• Parks, Museums, and Monuments. Closure of 368 National Park Service sites (loss of 7 million visitors) reportedly occurred, with loss of tourism revenues to local communities; and closure of national museums and monuments (reportedly with an estimated loss of 2 million visitors) occurred.
• Visas and Passports. Approximately 20,000-30,000 applications by foreigners for visas reportedly went unprocessed each day; 200,000 U.S. applications for passports reportedly went unprocessed; and U.S. tourist industries and airlines reportedly sustained millions of dollars in losses.
• American Veterans. Multiple services were curtailed, ranging from health and welfare to finance and travel.
• Federal Contractors. Of $18 billion in Washington, DC, area contracts, $3.7 billion (over 20%) reportedly were affected adversely by the funding lapse; the National Institute of Standards and Technology (NIST) was unable to issue a new standard for lights and lamps that was scheduled to be effective January 1, 1996, possibly resulting in delayed product delivery and lost sales; and employees of federal contractors reportedly were furloughed without pay.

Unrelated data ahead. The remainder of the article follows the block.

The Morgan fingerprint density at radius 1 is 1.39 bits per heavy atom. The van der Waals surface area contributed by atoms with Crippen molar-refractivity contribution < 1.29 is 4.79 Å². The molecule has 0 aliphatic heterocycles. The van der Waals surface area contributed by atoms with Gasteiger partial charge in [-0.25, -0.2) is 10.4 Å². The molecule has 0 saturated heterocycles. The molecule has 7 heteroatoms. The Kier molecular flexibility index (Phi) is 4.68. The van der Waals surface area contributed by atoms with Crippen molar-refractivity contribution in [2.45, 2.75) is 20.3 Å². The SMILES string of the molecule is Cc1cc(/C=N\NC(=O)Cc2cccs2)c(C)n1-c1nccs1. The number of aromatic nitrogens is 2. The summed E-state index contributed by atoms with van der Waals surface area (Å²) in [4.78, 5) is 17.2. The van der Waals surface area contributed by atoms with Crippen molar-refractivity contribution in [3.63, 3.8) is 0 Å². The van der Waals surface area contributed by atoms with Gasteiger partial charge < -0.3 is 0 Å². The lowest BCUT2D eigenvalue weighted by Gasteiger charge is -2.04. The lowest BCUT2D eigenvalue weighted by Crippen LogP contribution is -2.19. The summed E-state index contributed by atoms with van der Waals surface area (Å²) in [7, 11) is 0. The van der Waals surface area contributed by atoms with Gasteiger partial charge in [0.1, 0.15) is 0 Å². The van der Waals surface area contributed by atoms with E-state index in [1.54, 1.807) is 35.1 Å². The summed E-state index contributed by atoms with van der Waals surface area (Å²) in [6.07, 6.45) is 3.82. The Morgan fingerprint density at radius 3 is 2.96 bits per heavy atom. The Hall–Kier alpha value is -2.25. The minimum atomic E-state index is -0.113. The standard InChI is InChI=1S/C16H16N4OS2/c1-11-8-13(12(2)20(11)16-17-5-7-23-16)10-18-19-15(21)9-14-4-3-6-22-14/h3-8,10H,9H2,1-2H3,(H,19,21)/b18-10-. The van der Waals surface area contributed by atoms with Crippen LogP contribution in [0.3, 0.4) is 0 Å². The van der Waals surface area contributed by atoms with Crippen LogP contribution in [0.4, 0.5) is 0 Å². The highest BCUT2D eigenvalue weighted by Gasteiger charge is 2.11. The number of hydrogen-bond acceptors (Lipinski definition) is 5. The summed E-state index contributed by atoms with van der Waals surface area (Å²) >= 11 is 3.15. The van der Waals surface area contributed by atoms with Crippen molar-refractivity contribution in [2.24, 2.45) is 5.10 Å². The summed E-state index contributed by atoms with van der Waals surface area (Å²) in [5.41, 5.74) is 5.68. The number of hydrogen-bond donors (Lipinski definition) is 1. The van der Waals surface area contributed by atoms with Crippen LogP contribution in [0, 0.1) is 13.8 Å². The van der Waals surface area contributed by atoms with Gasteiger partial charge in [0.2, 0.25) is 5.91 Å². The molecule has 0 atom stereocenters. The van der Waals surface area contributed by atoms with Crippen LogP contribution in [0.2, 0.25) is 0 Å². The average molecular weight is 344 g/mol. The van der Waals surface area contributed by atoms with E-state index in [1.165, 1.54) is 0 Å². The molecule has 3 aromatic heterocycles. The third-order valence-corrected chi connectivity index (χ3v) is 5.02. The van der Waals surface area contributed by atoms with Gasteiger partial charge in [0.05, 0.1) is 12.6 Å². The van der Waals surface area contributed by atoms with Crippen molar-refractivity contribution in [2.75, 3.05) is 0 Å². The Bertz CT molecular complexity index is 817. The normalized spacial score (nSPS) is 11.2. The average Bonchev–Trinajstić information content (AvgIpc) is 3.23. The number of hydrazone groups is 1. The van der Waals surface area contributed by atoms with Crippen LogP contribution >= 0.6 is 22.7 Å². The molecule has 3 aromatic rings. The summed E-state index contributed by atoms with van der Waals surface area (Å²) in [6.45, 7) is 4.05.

Another CRS report: Government Shutdown: Operations of the Department of Defense During a Lapse in Appropriations. [PDF]
Interesting reads as we face Friday’s deadline.
[HT to the Federation of American Scientists, which regularly makes CRS reports public.]
The Obama administration’s chief performance officer self-assessment of how the federal government is doing so far: “I believe we are off to a good start, and that we are developing the momentum required for meaningful, sustained improvements in how the government works for the American people.”
In a memo to the Senior Executive Service from Jeff Zients, OMB’s Federal Chief Performance Officer and Deputy Director for Management, titled, “The Accountable Government Initiative – an Update on Our Performance Management Agenda,” Zients lays out the administration’s management plan — and how the administration is doing so far.
Here is the memo: